Definition - Commercial Litigation
Area of Law: Commercial Litigation

Commercial Litigation

Commercial Litigation is the process of taking a case through court. Commercial litigation generally involves two or more companies who are in dispute over any issue that has reached the stage where legal redress, either in the form of a threat of, or actual legal action, has been sought by one or other of the parties involved.

However, on occasions commercial litigation can involve a dispute between a company and an individual rather than two corporations.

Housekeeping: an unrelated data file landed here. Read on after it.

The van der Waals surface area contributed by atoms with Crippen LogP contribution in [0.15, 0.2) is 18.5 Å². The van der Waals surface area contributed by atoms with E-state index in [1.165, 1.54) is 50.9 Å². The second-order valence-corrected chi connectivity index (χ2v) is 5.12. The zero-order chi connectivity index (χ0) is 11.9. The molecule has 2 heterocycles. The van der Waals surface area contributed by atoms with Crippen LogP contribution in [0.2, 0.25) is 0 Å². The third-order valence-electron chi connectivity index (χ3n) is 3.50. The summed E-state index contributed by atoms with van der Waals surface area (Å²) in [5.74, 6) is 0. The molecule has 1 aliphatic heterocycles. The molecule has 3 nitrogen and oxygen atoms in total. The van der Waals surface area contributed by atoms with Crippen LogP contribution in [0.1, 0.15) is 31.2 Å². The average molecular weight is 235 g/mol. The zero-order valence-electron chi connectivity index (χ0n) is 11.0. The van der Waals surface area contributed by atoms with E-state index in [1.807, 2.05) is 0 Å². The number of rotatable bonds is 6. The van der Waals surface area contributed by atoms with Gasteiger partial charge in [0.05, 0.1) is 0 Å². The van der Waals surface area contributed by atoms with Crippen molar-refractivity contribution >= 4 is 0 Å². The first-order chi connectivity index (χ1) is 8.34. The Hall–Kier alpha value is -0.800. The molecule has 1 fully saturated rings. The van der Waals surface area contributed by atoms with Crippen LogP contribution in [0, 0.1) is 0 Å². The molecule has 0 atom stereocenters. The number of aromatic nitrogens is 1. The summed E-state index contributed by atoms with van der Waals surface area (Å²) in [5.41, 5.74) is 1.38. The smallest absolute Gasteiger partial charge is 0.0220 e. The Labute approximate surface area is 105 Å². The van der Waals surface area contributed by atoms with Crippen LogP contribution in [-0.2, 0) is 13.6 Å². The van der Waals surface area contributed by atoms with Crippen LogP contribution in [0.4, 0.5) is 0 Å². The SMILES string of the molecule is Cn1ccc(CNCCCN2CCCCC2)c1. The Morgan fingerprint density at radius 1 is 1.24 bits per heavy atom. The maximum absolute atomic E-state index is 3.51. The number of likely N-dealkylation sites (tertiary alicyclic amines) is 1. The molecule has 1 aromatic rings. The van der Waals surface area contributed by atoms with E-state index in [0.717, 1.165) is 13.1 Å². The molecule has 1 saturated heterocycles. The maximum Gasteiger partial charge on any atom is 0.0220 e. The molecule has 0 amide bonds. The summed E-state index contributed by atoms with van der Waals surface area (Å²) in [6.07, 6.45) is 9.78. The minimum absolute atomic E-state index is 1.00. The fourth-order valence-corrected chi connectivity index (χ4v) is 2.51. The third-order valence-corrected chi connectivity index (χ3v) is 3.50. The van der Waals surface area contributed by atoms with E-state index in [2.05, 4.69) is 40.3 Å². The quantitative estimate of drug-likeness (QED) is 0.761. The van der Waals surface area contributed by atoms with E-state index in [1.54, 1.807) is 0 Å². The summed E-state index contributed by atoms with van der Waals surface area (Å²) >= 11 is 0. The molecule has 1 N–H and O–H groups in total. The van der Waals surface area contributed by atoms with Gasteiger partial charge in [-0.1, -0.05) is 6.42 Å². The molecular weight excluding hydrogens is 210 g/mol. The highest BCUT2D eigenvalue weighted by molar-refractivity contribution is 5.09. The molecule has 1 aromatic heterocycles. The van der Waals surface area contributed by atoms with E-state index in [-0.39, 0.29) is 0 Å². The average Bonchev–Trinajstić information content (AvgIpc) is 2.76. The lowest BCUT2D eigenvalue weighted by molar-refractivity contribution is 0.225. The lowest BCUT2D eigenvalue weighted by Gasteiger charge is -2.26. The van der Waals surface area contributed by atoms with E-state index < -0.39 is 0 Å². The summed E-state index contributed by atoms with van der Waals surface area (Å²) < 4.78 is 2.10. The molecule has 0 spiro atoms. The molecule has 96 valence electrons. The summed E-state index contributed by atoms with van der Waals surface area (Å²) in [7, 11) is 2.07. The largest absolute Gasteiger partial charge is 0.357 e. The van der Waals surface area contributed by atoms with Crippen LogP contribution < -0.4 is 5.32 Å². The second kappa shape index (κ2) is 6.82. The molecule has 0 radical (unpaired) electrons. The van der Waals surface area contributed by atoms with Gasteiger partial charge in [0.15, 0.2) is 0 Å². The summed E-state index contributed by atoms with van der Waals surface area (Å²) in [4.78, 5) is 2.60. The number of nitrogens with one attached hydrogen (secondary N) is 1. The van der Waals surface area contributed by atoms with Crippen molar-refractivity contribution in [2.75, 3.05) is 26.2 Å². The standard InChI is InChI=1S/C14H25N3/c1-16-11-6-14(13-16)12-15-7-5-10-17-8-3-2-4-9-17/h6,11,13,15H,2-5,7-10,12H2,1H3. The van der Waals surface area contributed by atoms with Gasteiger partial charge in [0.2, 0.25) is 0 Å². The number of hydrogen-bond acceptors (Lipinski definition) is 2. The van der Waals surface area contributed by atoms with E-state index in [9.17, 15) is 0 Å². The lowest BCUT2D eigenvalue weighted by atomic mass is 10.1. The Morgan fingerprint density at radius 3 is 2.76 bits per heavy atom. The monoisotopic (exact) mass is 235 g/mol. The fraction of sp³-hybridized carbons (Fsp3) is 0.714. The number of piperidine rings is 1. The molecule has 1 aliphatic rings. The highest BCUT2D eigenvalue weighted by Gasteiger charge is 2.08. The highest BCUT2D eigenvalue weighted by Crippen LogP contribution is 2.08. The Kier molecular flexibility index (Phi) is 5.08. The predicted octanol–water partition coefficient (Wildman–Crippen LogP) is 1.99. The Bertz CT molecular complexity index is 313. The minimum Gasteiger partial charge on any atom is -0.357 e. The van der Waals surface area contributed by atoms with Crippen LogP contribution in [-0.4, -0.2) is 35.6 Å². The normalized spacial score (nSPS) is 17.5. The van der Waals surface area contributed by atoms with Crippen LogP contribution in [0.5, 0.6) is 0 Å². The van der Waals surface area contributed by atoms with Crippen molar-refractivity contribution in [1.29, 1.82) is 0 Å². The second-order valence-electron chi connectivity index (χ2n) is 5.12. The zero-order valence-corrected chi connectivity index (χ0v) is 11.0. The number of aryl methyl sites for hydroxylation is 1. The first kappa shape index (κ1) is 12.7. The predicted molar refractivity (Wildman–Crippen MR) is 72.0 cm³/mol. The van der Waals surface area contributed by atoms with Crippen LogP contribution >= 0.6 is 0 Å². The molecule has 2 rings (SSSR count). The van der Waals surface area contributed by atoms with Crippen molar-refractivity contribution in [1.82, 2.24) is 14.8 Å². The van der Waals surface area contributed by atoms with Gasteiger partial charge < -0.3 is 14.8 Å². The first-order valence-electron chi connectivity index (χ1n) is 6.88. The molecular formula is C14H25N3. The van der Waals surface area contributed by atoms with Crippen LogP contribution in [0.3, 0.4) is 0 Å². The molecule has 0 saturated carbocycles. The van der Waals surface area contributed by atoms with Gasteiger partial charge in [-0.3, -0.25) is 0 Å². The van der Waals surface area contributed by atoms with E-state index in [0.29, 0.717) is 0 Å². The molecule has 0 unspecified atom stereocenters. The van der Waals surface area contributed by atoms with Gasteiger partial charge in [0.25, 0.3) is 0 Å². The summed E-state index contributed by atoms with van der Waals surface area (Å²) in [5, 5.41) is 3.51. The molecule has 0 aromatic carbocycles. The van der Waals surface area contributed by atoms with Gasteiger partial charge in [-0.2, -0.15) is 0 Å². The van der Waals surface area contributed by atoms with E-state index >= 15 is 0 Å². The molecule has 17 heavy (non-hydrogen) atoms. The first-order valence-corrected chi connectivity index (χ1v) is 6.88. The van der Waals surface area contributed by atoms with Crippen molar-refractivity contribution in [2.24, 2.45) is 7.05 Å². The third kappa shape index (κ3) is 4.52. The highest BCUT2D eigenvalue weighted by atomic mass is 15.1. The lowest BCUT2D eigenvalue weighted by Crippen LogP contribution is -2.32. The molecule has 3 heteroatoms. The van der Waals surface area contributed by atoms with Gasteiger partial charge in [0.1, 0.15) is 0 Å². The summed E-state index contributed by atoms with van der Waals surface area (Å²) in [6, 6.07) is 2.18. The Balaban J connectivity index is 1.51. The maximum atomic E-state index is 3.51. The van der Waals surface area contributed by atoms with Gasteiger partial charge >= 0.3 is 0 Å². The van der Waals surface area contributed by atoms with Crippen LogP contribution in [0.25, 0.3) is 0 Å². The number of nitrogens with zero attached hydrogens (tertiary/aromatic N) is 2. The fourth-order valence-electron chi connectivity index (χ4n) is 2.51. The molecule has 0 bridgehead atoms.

Common areas where businesses engage in commercial litigation include contractual disputes, employment disputes, landlord and tenancy disagreements, corporate governance, mergers and acquisitions and debt management.

Commonly the dispute involves money or other property. Commercial litigation is often highly complex as it can relate to complicated areas of corporate law that require specialised lawyers.

The underlying aim of most commercial litigation is to actually prevent litigation by identifying common areas of dispute in advance and by framing agreements between parties.

It can also involve arranging mediation and/or arbitration in an attempt to resolve a commercial dispute whether the need to involve a court.

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Commercial Litigation Specialists

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